In any organization larger than a few dozen people, a position paper, often called whitepaper (although whitepaper is a broader term) is an important vehicle for socializing and promoting new ideas within an organization. A position paper can take many forms, but in most cases its content is tiered so that the primary points can be easily acquired by reading a single page Executive Summary. Subsequent text describes the details in full.
Format position paper:
- Abstract: Half-page description of the document including background, motivation and foreshadowing of document contents.
- Executive Summary: Brief presentation of the recommendations in the position paper. These can be a restatement of items in 6b below.
- Table of contents: If the document is longer than five pages, a table of contents is useful. For documents longer that 10 pages it is very important.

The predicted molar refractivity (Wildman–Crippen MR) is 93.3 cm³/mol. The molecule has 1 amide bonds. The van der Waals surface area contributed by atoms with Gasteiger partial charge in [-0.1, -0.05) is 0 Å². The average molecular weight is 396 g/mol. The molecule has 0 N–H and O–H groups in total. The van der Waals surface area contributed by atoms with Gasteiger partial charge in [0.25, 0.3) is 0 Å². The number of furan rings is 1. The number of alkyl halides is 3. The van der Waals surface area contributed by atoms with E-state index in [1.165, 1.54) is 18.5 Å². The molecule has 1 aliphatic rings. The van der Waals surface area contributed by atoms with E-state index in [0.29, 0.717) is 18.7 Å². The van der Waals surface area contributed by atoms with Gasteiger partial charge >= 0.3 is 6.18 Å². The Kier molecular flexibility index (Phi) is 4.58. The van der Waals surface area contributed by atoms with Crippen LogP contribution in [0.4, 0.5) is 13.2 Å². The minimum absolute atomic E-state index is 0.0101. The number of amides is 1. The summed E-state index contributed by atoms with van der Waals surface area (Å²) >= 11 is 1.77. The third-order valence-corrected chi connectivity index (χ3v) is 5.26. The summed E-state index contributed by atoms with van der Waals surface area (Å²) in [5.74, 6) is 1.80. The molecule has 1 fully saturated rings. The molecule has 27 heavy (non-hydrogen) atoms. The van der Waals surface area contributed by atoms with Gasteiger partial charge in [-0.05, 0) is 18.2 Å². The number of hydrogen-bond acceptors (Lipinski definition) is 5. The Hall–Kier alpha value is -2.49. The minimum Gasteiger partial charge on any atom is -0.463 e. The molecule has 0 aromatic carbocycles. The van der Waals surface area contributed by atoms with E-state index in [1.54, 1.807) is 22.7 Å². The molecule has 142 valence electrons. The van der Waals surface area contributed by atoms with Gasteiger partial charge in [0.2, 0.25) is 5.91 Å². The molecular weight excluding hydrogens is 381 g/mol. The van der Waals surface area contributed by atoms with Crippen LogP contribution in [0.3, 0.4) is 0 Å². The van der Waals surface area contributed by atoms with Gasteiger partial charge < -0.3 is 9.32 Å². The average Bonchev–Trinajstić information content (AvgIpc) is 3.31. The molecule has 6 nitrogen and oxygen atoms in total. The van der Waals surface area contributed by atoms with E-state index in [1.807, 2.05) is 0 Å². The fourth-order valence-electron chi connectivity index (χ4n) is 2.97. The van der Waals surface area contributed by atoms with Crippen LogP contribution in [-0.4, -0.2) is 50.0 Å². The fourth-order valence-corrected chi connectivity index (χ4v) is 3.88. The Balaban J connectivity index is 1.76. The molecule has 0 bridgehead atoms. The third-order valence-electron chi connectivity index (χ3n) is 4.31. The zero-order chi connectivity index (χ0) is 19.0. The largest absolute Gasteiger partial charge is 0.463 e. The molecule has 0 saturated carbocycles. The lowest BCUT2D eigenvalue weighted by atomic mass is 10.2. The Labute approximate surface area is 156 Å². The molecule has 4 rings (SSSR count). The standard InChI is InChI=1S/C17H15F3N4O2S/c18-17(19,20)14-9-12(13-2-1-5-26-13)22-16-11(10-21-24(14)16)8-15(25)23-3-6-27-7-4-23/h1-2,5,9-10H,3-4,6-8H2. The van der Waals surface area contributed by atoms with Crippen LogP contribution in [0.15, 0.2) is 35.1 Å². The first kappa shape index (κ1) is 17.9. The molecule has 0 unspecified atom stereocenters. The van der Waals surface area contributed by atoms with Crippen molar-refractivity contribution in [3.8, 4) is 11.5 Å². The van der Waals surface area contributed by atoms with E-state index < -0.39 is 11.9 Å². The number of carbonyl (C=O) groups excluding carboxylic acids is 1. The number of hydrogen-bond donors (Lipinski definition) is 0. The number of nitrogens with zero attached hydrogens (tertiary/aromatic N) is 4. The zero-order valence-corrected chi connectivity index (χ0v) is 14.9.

- Introduction: Lay out the background, motivation, description of status quo, vision of the goal and foreshadowing of approach.
- Case study: If a similar situation exists that can illustrate what you want to accomplish and how it might be done, a case study is an excellent element for a position paper, but it is not essential.
of your case for why change must occur and how it can be accomplished.
Discussion should be presented point by point using compact language.
You should anticipate concerns and acknowledge risks.
One format, for each item of your argument is:
- Present status
- Risks and requirement.
- Summary and conclusion